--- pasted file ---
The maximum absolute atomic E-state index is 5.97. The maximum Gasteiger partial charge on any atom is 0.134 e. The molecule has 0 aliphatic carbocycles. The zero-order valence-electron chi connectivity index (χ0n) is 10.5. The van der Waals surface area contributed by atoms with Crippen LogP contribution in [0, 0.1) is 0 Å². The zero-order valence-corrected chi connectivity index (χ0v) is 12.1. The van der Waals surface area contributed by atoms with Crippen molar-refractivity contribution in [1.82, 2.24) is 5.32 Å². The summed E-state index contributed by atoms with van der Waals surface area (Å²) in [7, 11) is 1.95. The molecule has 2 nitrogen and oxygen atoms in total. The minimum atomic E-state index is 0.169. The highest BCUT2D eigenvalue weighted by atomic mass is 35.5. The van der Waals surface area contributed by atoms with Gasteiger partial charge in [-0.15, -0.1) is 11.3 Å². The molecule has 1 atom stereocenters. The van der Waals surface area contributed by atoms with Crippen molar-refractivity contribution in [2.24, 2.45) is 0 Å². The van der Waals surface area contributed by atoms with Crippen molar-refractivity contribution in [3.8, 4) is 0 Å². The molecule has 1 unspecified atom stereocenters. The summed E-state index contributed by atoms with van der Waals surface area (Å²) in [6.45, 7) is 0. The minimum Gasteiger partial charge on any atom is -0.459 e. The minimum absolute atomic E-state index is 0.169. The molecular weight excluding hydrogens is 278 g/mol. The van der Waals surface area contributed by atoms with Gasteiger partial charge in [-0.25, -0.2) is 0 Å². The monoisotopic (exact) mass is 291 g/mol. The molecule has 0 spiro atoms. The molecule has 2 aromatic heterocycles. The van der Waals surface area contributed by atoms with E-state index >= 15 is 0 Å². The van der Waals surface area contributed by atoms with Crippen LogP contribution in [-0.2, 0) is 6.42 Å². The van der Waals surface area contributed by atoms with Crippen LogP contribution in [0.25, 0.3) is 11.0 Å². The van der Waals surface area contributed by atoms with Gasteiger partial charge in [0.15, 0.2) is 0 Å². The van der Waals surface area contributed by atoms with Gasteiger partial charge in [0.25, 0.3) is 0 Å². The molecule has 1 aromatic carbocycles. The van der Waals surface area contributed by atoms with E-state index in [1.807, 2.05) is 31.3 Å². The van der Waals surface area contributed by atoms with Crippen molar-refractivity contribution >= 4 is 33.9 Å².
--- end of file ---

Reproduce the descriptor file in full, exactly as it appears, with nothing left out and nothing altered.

The maximum absolute atomic E-state index is 5.97. The maximum Gasteiger partial charge on any atom is 0.134 e. The molecule has 0 aliphatic carbocycles. The zero-order valence-electron chi connectivity index (χ0n) is 10.5. The van der Waals surface area contributed by atoms with Crippen LogP contribution in [0, 0.1) is 0 Å². The zero-order valence-corrected chi connectivity index (χ0v) is 12.1. The van der Waals surface area contributed by atoms with Crippen molar-refractivity contribution in [1.82, 2.24) is 5.32 Å². The summed E-state index contributed by atoms with van der Waals surface area (Å²) in [7, 11) is 1.95. The molecule has 2 nitrogen and oxygen atoms in total. The minimum atomic E-state index is 0.169. The highest BCUT2D eigenvalue weighted by atomic mass is 35.5. The van der Waals surface area contributed by atoms with Gasteiger partial charge in [-0.15, -0.1) is 11.3 Å². The molecule has 1 atom stereocenters. The van der Waals surface area contributed by atoms with Crippen molar-refractivity contribution in [2.24, 2.45) is 0 Å². The van der Waals surface area contributed by atoms with Crippen molar-refractivity contribution in [3.8, 4) is 0 Å². The molecule has 1 unspecified atom stereocenters. The summed E-state index contributed by atoms with van der Waals surface area (Å²) in [6.45, 7) is 0. The minimum Gasteiger partial charge on any atom is -0.459 e. The minimum absolute atomic E-state index is 0.169. The molecular weight excluding hydrogens is 278 g/mol. The van der Waals surface area contributed by atoms with Gasteiger partial charge in [-0.25, -0.2) is 0 Å². The monoisotopic (exact) mass is 291 g/mol. The molecule has 0 spiro atoms. The molecule has 2 aromatic heterocycles. The van der Waals surface area contributed by atoms with E-state index >= 15 is 0 Å². The van der Waals surface area contributed by atoms with Crippen LogP contribution in [-0.2, 0) is 6.42 Å². The van der Waals surface area contributed by atoms with Crippen LogP contribution in [0.25, 0.3) is 11.0 Å². The van der Waals surface area contributed by atoms with Gasteiger partial charge in [0.15, 0.2) is 0 Å². The van der Waals surface area contributed by atoms with Gasteiger partial charge in [0.25, 0.3) is 0 Å². The molecule has 1 aromatic carbocycles. The van der Waals surface area contributed by atoms with E-state index in [1.807, 2.05) is 31.3 Å². The van der Waals surface area contributed by atoms with Crippen molar-refractivity contribution >= 4 is 33.9 Å².